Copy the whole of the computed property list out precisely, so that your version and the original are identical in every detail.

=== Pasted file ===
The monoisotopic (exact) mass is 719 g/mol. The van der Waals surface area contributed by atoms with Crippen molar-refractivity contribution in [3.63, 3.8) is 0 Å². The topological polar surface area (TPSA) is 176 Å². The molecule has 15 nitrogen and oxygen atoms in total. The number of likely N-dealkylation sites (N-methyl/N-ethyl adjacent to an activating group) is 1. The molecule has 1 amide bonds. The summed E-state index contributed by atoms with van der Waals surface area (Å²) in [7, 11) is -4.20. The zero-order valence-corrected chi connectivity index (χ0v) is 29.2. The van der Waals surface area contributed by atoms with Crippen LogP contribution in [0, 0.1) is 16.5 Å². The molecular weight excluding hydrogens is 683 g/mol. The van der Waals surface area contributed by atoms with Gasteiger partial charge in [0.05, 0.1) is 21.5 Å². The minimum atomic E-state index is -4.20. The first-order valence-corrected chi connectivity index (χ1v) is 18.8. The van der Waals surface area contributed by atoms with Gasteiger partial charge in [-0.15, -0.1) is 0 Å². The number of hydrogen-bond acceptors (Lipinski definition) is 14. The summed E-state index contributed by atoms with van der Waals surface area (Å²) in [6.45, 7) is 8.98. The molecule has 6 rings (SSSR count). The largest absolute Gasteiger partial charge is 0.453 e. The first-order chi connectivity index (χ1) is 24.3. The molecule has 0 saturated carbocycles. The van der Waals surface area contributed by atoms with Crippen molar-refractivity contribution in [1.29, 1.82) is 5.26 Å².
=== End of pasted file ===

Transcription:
The monoisotopic (exact) mass is 719 g/mol. The van der Waals surface area contributed by atoms with Crippen molar-refractivity contribution in [3.63, 3.8) is 0 Å². The topological polar surface area (TPSA) is 176 Å². The molecule has 15 nitrogen and oxygen atoms in total. The number of likely N-dealkylation sites (N-methyl/N-ethyl adjacent to an activating group) is 1. The molecule has 1 amide bonds. The summed E-state index contributed by atoms with van der Waals surface area (Å²) in [7, 11) is -4.20. The zero-order valence-corrected chi connectivity index (χ0v) is 29.2. The van der Waals surface area contributed by atoms with Crippen LogP contribution in [0, 0.1) is 16.5 Å². The molecular weight excluding hydrogens is 683 g/mol. The van der Waals surface area contributed by atoms with Gasteiger partial charge in [0.05, 0.1) is 21.5 Å². The minimum atomic E-state index is -4.20. The first-order valence-corrected chi connectivity index (χ1v) is 18.8. The van der Waals surface area contributed by atoms with Gasteiger partial charge in [-0.15, -0.1) is 0 Å². The number of hydrogen-bond acceptors (Lipinski definition) is 14. The summed E-state index contributed by atoms with van der Waals surface area (Å²) in [6.45, 7) is 8.98. The molecule has 6 rings (SSSR count). The largest absolute Gasteiger partial charge is 0.453 e. The first-order chi connectivity index (χ1) is 24.3. The molecule has 0 saturated carbocycles. The van der Waals surface area contributed by atoms with Crippen molar-refractivity contribution in [1.29, 1.82) is 5.26 Å².